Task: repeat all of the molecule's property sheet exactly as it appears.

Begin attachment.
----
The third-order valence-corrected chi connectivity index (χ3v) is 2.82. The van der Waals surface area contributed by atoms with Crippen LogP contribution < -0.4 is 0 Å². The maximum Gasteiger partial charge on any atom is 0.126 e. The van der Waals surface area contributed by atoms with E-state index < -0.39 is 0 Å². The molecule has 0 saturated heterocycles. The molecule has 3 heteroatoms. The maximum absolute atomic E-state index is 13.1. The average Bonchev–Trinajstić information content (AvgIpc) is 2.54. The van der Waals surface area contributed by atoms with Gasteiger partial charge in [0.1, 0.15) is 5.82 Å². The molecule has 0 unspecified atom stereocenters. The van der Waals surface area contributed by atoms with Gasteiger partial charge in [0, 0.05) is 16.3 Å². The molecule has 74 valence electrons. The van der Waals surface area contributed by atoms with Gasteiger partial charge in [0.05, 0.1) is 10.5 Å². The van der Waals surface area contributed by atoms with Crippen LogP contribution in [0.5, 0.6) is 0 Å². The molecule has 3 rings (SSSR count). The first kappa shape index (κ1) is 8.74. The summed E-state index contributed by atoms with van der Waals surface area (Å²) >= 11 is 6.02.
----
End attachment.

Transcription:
The third-order valence-corrected chi connectivity index (χ3v) is 2.82. The van der Waals surface area contributed by atoms with Crippen LogP contribution < -0.4 is 0 Å². The maximum Gasteiger partial charge on any atom is 0.126 e. The van der Waals surface area contributed by atoms with E-state index < -0.39 is 0 Å². The molecule has 0 saturated heterocycles. The molecule has 3 heteroatoms. The maximum absolute atomic E-state index is 13.1. The average Bonchev–Trinajstić information content (AvgIpc) is 2.54. The van der Waals surface area contributed by atoms with Gasteiger partial charge in [0.1, 0.15) is 5.82 Å². The molecule has 0 unspecified atom stereocenters. The van der Waals surface area contributed by atoms with Gasteiger partial charge in [0, 0.05) is 16.3 Å². The molecule has 74 valence electrons. The van der Waals surface area contributed by atoms with Gasteiger partial charge in [0.05, 0.1) is 10.5 Å². The van der Waals surface area contributed by atoms with Crippen LogP contribution in [0.5, 0.6) is 0 Å². The molecule has 3 rings (SSSR count). The first kappa shape index (κ1) is 8.74. The summed E-state index contributed by atoms with van der Waals surface area (Å²) >= 11 is 6.02.